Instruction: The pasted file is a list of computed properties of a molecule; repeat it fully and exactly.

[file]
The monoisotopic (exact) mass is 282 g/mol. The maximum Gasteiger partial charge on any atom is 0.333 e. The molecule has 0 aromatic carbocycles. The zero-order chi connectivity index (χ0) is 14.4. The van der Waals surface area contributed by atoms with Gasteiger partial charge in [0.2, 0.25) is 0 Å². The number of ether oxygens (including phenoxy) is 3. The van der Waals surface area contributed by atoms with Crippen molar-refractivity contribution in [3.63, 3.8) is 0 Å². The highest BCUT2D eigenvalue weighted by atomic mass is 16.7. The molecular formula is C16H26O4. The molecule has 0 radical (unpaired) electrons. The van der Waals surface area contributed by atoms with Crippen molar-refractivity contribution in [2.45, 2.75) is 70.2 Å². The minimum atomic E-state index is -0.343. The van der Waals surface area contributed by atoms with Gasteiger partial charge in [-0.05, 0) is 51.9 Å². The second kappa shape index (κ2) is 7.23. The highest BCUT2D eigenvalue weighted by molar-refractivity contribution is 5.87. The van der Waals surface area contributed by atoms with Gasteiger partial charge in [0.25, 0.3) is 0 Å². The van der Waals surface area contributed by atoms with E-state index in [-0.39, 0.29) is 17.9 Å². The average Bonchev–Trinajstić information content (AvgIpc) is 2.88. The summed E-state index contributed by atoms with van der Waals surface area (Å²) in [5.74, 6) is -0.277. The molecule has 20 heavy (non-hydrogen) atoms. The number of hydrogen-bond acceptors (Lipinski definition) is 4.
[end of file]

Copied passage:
The monoisotopic (exact) mass is 282 g/mol. The maximum Gasteiger partial charge on any atom is 0.333 e. The molecule has 0 aromatic carbocycles. The zero-order chi connectivity index (χ0) is 14.4. The van der Waals surface area contributed by atoms with Gasteiger partial charge in [0.2, 0.25) is 0 Å². The number of ether oxygens (including phenoxy) is 3. The van der Waals surface area contributed by atoms with Crippen molar-refractivity contribution in [3.63, 3.8) is 0 Å². The highest BCUT2D eigenvalue weighted by atomic mass is 16.7. The molecular formula is C16H26O4. The molecule has 0 radical (unpaired) electrons. The van der Waals surface area contributed by atoms with Crippen molar-refractivity contribution in [2.45, 2.75) is 70.2 Å². The minimum atomic E-state index is -0.343. The van der Waals surface area contributed by atoms with Gasteiger partial charge in [-0.05, 0) is 51.9 Å². The second kappa shape index (κ2) is 7.23. The highest BCUT2D eigenvalue weighted by molar-refractivity contribution is 5.87. The van der Waals surface area contributed by atoms with Gasteiger partial charge in [0.25, 0.3) is 0 Å². The van der Waals surface area contributed by atoms with E-state index in [-0.39, 0.29) is 17.9 Å². The average Bonchev–Trinajstić information content (AvgIpc) is 2.88. The summed E-state index contributed by atoms with van der Waals surface area (Å²) in [5.74, 6) is -0.277. The molecule has 20 heavy (non-hydrogen) atoms. The number of hydrogen-bond acceptors (Lipinski definition) is 4.